In Fourteen Hundred and Ninety-two, Columbus sailed the ocean blue…
Fred Bobb on Board the Pinta overlooking the Niña
Credit: Barbara Bleuer
In Fourteen Hundred and Ninety-two, Columbus sailed the ocean blue…
Fred Bobb Waiting to Board the Pinta, Sunday afternoon in Jupiter, Florida
Credit: Barbara Bleuer
In Fourteen Hundred and Ninety-two, Columbus sailed the ocean blue…
The Smaller Niña
Credit: Barbara Bleuer

“In Fourteen Hundred and Ninety-two, Columbus sailed the ocean blue…” — every American school child knows these lines. Did you ever wish to travel back in time for Chris and his crew to sail across the Atlantic into uncharted waters where legend told of sea monsters and myriad dangers? Despite what some people may have told you, Columbus and a few serious seafarers thought the world was flat. In fact, Arab geographers had calculated the earth’s circumference with impressive accuracy long before Columbus set sail from Cadiz.

For those of you interested in experiencing some of what Columbus and his crew endured, the Niña and Pinta have recently reappeared in Florida waters. No, they didn’t travel through a wormhole in time. We are talking rather about faithful replicas for the two vessels that are currently anchored in Jupiter, Florida and will remain there until the 29th of this month when they will sail onto Vero Beach for a ten-day stay. Aramco Brat, Fred Bobb, a.k.a. Camelman, and Barb recently toured the two ships in Jupiter and have filed the following report for the entertainment of Aramco ExPats’ readers.

Sunday afternoon, Barb and I went to visit the Niña and the Pinta at Harborside, Jupiter, Florida. It was very crowded as the weather could not have been more perfect. Both ships are in Jupiter until March 29th. Then they both will sail to Vero Beach, Florida for a short visit there.

The Santa Maria was not there. Why? She sank.

How long did it take the 3 ships in 1492 to cross the Atlantic?  33 days. Columbus waited until he had strong tail winds before he left Cadiz, Spain.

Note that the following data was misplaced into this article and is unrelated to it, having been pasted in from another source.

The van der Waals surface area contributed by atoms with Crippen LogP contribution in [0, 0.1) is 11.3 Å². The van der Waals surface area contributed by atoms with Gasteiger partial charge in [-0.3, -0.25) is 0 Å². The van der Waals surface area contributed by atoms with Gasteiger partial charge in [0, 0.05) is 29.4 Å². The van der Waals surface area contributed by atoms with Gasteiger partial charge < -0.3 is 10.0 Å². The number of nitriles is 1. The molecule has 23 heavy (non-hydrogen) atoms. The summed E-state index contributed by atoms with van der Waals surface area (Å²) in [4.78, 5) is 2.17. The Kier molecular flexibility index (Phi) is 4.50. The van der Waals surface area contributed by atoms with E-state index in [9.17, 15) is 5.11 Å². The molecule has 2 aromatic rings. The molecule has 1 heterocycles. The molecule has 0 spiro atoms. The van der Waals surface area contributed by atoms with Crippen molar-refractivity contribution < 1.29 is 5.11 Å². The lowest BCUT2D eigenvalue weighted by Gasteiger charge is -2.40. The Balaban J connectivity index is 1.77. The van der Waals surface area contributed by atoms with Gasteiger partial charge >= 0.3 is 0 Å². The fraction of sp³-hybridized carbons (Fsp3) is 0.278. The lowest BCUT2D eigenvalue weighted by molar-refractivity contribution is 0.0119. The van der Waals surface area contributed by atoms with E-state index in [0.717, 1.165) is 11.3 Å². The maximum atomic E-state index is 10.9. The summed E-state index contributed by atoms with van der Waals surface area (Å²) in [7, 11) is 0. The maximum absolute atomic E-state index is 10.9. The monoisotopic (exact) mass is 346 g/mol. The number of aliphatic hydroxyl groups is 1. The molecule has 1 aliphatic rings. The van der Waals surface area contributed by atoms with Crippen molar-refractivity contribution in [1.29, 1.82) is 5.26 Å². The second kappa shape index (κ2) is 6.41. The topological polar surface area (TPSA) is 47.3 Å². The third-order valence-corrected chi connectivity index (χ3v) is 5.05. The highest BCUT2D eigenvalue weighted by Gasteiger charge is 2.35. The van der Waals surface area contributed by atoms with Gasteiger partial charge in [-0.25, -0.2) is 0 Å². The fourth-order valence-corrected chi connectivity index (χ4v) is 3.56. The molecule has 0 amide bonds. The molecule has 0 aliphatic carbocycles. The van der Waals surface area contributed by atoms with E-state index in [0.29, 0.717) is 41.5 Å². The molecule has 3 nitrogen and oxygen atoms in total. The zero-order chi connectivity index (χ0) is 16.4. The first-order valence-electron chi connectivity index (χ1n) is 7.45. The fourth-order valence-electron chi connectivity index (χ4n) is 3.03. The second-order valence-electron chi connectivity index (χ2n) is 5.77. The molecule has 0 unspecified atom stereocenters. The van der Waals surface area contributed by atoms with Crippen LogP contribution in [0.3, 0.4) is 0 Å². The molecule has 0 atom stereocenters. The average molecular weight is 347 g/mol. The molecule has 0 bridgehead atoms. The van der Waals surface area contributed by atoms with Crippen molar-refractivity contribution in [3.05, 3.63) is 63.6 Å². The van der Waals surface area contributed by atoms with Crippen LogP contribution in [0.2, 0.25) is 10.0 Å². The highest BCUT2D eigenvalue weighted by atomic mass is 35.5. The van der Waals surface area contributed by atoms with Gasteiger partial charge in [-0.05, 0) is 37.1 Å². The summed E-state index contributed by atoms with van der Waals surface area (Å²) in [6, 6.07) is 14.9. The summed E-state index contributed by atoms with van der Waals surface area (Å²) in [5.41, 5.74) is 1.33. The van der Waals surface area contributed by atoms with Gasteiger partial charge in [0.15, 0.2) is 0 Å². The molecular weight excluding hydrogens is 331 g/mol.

The Niña and Pinta are all black because they were coated in pine tar which helps to resist water.

Barb and I were quite surprised to see how small the 2 ships were. The Niña is only 65 feet long and weighs in at only 80 tons. The Pinta is 85 feet and weighs 101 tons. We saw much bigger yachts that were docked at Harborside alongside these 2 ships.

An interesting footnote about the Niña: She survived the hurricane of 1495 in the West Indies. I can not even picture being on the Niña in a hurricane! Niña Captain Martin Pinzon of Palos, Spain must have been a skilled master seaman to save his ship. All 120 folks on board his vessel survived that hurricane and returned home to Spain.

And.........Barb and I wondered.............. how did that ship even accommodate 120 people!


Nina and Pinta Schedule

  • Jupiter, Florida until March 29th
  • Niña and Pinta sail to Vero Beach for a 10-day stay; March 30th to April 9th Docked at the Vero Beach City Marina, 3611 Rio Vista Blvd. Vero Beach Tours from 9 am to 6 pm, March 31 to April 9.
  • Admission is $8 for adults, $7 for seniors, $6 for ages 5 to 16 (not in a school group), age 4 and younger free
  • Group (minimum of 15 people) $5 each; Information and group bookings: 787-672-2152

Get a few Aramcons together and make a day of it!